KNOW THE LAW: Find the State of California answers to important questions about owning a concealed weapon
SACRAMENTO, CA - With budget cuts depleting local police and sheriffs departments, concealed weapons permit applications have bumped up slightly.
"We are seeing an increase in students asking for concealed weapons classes," said Terry Wingert, firearms instructor with Advanced Security Institute in Rancho Cordova. "It hasn't been a huge increase, but the concern over personal safety is driving a bump in business."
Success in acquiring a concealed weapons permit in California varies greatly from county to county. California is a "may issue" state, which gives sheriffs in each county much more discretion over who is approved for a permit.
In the U.S., 37 other states are "shall issue" states, which directs law enforcement to approve permits unless they can provide a good reason to withhold a CCW.
In general, rural California counties tend to approve more permits, such as Butte's 1,700; while urban counties are more reluctant to issue permits, like the six allowed in San Francisco.
The application process in California can take several months and often requires an interview and background check.
The training happens over two days and covers the legal implications of protecting yourself with deadly force as well as a test of your gun handling skills.
Statistics on the effectiveness of a concealed carry permit are tough to come by. Most of the studies are done by partisan groups or include anecdotal reports of success or failure of concealed weapons permit holders.
"We want people to be educated, informed carriers so we don't have issues out there with concealed weapons permit holders," said Wingert. "Not all people who come for classes end up going for their CCW because they find out all the responsibility it requires to carry a firearm and they're not sure they want to take that on."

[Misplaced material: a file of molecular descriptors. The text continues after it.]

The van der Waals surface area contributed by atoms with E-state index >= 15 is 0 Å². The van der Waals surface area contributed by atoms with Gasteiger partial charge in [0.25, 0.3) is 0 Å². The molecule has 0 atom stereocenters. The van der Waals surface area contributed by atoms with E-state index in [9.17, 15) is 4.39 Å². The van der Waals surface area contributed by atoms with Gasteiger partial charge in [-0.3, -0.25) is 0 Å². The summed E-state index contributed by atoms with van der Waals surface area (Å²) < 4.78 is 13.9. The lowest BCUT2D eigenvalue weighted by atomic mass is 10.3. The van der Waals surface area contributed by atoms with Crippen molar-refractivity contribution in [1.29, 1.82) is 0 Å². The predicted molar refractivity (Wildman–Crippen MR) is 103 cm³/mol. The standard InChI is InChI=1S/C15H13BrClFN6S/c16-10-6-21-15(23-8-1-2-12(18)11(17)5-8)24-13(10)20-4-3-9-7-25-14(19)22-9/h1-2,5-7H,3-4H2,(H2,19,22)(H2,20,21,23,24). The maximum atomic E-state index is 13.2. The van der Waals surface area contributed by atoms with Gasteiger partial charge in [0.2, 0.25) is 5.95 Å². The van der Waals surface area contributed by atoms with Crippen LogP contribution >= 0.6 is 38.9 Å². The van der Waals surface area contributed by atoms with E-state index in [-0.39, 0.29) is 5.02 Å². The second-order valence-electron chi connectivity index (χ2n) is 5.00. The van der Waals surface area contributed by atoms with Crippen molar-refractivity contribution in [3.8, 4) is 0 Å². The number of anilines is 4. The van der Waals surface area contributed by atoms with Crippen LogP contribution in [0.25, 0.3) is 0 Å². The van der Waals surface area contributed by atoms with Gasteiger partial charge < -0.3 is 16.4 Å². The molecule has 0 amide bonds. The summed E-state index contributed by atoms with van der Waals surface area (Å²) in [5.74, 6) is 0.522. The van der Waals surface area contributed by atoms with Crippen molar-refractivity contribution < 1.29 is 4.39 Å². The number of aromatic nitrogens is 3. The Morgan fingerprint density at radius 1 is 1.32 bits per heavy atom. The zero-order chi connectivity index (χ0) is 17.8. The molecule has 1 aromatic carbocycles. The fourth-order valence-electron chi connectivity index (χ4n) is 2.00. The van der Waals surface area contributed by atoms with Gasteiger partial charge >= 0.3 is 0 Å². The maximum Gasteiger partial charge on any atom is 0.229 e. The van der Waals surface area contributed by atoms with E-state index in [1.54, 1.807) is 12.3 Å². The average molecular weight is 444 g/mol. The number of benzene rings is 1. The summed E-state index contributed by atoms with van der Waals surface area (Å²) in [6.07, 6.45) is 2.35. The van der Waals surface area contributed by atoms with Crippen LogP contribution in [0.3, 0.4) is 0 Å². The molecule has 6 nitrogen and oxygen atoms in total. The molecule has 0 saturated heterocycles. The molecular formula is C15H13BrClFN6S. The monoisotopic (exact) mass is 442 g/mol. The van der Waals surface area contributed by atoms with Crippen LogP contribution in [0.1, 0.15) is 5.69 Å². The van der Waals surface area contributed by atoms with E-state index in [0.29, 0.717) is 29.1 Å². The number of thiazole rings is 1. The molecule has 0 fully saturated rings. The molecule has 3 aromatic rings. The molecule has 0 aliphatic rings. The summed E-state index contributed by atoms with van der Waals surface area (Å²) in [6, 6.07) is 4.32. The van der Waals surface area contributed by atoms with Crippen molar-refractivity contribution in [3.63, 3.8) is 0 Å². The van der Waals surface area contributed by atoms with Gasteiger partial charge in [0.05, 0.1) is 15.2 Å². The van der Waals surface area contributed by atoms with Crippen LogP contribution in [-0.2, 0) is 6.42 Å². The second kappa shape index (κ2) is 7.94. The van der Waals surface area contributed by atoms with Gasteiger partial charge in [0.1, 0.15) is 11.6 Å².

In that case, Wingert said he often counsels students who want protection to consider a Taser or pepper spray.
A permit and a weapon cannot guarantee safety. Former federal prosecutor and attorney Bill Portanova cautions those who seek CCWs to understand that a gun may not be a deterrent to some criminals.
"Police will tell you that real bad guys aren't really intimidated by guns . . . or badges," Portanova said. "It's a hard lesson. Just having a gun doesn't provide a magic change in dynamics that you wished it would. Sometimes they are crazy, sometimes they are jacked up on meth or PCP. They are not thinking clearly. Other times they're full of bravado and they'll try to slap that gun out of your hand because they see fear in your eyes."
Wingert agreed. "A criminal who doubts your willingness to use a gun might be more intimidated by a Taser because they believe you're more likely to use it," he said.